Colorado Low Heading into Manitoba
WINNIPEG – WEATHER – Wet weather is streaming into Southern Manitoba for the weekend, and is forecast to be headed into our region by Monday.
Strong winds, heavy snow and heavy rain for southern and central Manitoba this weekend. Snowfall up to fifty centimetres is possible in parts of the province.
Another Colorado Low moving through the Dakota states this weekend will affect the southern half of Manitoba from Friday morning through Monday.
This system is expected to bring a wintery mix of precipitation including a swath of heavy snow from southeastern Saskatchewan through the Manitoba parklands and interlake as well as periods of heavy rain for the Red River Valley and areas further east.
Along the heaviest axis of snow, storm-total accumulations of 25 to 50 cm are expected to fall but will vary drastically throughout the rest of the province. Most areas of southeastern Manitoba will experience periods of heavy rain, at times mixed with snow or freezing rain.
On Saturday, these areas may be enhanced at times by embedded thunderstorms, and could see 25 to 50 mm of rain, especially over upslope areas of the Red River Valley. Also, strong winds gusting from 60 to 90 km/h will encompass a large area of southern Manitoba, beginning Saturday, through Sunday.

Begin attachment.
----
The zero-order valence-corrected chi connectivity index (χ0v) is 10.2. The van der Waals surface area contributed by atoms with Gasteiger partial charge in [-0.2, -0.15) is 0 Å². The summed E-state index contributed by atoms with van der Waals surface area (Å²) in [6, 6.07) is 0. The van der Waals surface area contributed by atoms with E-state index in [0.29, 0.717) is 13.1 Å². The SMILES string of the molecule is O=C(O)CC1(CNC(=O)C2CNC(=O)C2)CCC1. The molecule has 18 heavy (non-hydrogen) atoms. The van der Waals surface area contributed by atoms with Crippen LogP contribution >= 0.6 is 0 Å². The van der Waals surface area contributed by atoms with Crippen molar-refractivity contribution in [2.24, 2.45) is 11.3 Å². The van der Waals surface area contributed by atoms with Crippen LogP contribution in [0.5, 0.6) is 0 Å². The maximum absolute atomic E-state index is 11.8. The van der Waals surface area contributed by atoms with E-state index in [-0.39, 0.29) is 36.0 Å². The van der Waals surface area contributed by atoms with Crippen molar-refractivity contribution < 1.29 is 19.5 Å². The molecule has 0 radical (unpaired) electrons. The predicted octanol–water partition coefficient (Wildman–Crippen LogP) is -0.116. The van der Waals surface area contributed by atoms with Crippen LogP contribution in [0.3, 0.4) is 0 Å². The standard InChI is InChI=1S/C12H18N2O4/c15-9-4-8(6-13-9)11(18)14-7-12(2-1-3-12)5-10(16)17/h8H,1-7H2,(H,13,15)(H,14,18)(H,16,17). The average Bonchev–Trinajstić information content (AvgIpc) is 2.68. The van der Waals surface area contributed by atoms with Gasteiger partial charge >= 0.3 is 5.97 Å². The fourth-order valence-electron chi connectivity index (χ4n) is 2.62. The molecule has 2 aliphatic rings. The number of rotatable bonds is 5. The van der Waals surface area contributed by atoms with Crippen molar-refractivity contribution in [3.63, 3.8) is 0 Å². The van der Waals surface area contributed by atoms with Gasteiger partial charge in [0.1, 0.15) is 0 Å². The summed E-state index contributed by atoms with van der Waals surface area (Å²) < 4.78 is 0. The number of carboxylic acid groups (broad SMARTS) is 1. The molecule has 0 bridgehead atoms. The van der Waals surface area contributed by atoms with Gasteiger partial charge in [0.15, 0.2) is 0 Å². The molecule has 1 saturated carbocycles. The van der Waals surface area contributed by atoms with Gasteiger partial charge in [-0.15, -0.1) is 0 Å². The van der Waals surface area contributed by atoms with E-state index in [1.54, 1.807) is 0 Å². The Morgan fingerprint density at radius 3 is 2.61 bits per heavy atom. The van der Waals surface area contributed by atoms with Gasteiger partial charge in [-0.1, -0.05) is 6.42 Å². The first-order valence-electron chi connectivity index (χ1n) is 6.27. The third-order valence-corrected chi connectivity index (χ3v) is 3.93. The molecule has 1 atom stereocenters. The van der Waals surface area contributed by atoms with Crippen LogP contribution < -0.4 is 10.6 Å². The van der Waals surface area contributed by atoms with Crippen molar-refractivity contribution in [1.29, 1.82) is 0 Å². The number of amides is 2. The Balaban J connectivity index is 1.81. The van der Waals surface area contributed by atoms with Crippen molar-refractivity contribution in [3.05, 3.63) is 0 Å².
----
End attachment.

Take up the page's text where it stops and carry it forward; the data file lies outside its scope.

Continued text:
The strongest wind gusts on Sunday are also likely to line up with the heaviest bands of snow, bringing widespread reduced visibilities in blowing snow. Blowing snow is also possible on Saturday, but uncertainties in precipitation type (snow/rain/ice pellets) make this difficult to predict. However, the risk of reduced visibilities in blowing snow will be there wherever snow is falling in strong winds. This will likely make travel difficult in these areas.
The system is expected to move into Ontario on Monday. Lingering flurries will remain for most of the province, but with no significant accumulations expected.
Confidence regarding the track of this Colorado low is slowly improving but remains uncertain and deviations in the track could lead to significant changes in the projected storm-total accumulations, precipitation type and wind speeds over the region.